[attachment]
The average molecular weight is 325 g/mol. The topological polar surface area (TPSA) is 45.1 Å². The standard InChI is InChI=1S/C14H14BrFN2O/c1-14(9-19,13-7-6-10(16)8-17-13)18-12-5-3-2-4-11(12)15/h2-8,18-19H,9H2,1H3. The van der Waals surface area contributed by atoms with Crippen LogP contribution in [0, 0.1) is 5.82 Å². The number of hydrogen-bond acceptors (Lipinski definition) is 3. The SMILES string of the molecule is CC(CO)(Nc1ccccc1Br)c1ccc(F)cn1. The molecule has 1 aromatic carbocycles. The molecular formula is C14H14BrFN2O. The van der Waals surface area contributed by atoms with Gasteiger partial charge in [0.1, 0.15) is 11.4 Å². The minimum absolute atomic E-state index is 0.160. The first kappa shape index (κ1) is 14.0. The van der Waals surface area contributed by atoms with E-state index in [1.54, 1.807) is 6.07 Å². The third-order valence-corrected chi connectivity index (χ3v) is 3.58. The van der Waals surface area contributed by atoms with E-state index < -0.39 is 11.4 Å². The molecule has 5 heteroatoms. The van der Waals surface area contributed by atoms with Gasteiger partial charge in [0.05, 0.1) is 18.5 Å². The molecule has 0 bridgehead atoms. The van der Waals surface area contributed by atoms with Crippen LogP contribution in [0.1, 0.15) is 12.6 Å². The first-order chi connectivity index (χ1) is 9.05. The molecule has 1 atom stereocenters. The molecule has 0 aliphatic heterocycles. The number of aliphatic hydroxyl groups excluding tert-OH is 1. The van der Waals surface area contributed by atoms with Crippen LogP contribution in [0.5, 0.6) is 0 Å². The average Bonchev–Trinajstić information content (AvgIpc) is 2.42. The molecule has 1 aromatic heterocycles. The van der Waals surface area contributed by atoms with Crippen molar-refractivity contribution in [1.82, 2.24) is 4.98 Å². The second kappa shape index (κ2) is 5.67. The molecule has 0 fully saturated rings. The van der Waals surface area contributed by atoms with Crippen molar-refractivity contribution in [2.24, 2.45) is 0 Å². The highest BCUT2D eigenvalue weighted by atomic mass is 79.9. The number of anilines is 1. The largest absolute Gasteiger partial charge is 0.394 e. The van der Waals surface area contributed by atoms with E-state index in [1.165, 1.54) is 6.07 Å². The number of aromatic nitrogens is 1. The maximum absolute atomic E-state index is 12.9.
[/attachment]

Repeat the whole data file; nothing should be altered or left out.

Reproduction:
The average molecular weight is 325 g/mol. The topological polar surface area (TPSA) is 45.1 Å². The standard InChI is InChI=1S/C14H14BrFN2O/c1-14(9-19,13-7-6-10(16)8-17-13)18-12-5-3-2-4-11(12)15/h2-8,18-19H,9H2,1H3. The van der Waals surface area contributed by atoms with Crippen LogP contribution in [0, 0.1) is 5.82 Å². The number of hydrogen-bond acceptors (Lipinski definition) is 3. The SMILES string of the molecule is CC(CO)(Nc1ccccc1Br)c1ccc(F)cn1. The molecule has 1 aromatic carbocycles. The molecular formula is C14H14BrFN2O. The van der Waals surface area contributed by atoms with Gasteiger partial charge in [0.1, 0.15) is 11.4 Å². The minimum absolute atomic E-state index is 0.160. The first kappa shape index (κ1) is 14.0. The van der Waals surface area contributed by atoms with E-state index in [1.54, 1.807) is 6.07 Å². The third-order valence-corrected chi connectivity index (χ3v) is 3.58. The van der Waals surface area contributed by atoms with E-state index < -0.39 is 11.4 Å². The molecule has 5 heteroatoms. The van der Waals surface area contributed by atoms with Gasteiger partial charge in [0.05, 0.1) is 18.5 Å². The molecule has 0 bridgehead atoms. The van der Waals surface area contributed by atoms with Crippen LogP contribution in [0.1, 0.15) is 12.6 Å². The first-order chi connectivity index (χ1) is 9.05. The molecule has 1 atom stereocenters. The molecule has 0 aliphatic heterocycles. The number of aliphatic hydroxyl groups excluding tert-OH is 1. The van der Waals surface area contributed by atoms with Crippen LogP contribution in [0.5, 0.6) is 0 Å². The average Bonchev–Trinajstić information content (AvgIpc) is 2.42. The molecule has 1 aromatic heterocycles. The van der Waals surface area contributed by atoms with Crippen molar-refractivity contribution in [1.82, 2.24) is 4.98 Å². The second kappa shape index (κ2) is 5.67. The molecule has 0 fully saturated rings. The van der Waals surface area contributed by atoms with Crippen molar-refractivity contribution in [2.24, 2.45) is 0 Å². The highest BCUT2D eigenvalue weighted by atomic mass is 79.9. The number of anilines is 1. The largest absolute Gasteiger partial charge is 0.394 e. The van der Waals surface area contributed by atoms with E-state index in [1.165, 1.54) is 6.07 Å². The number of aromatic nitrogens is 1. The maximum absolute atomic E-state index is 12.9.